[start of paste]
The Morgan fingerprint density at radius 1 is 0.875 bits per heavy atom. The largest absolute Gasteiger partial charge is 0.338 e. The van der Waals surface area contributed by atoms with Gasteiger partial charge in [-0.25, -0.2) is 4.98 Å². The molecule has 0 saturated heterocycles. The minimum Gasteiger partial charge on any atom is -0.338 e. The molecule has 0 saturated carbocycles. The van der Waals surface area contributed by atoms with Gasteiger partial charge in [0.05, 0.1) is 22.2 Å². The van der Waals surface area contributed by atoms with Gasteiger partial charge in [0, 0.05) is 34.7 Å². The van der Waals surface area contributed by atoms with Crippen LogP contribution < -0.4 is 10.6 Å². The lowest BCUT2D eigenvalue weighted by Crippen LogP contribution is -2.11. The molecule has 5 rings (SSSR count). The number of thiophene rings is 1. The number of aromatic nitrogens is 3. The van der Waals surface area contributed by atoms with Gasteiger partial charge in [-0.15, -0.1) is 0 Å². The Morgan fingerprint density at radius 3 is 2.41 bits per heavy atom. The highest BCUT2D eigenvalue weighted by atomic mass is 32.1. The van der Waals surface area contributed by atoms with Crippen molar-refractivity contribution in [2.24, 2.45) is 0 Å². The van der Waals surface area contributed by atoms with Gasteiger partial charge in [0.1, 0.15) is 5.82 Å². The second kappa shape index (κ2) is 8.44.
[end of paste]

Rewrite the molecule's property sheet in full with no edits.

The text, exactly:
The Morgan fingerprint density at radius 1 is 0.875 bits per heavy atom. The largest absolute Gasteiger partial charge is 0.338 e. The van der Waals surface area contributed by atoms with Gasteiger partial charge in [-0.25, -0.2) is 4.98 Å². The molecule has 0 saturated heterocycles. The minimum Gasteiger partial charge on any atom is -0.338 e. The molecule has 0 saturated carbocycles. The van der Waals surface area contributed by atoms with Gasteiger partial charge in [0.05, 0.1) is 22.2 Å². The van der Waals surface area contributed by atoms with Gasteiger partial charge in [0, 0.05) is 34.7 Å². The van der Waals surface area contributed by atoms with Crippen LogP contribution < -0.4 is 10.6 Å². The lowest BCUT2D eigenvalue weighted by Crippen LogP contribution is -2.11. The molecule has 5 rings (SSSR count). The number of thiophene rings is 1. The number of aromatic nitrogens is 3. The van der Waals surface area contributed by atoms with Gasteiger partial charge in [-0.15, -0.1) is 0 Å². The Morgan fingerprint density at radius 3 is 2.41 bits per heavy atom. The highest BCUT2D eigenvalue weighted by atomic mass is 32.1. The van der Waals surface area contributed by atoms with Crippen molar-refractivity contribution in [2.24, 2.45) is 0 Å². The van der Waals surface area contributed by atoms with Gasteiger partial charge in [0.1, 0.15) is 5.82 Å². The second kappa shape index (κ2) is 8.44.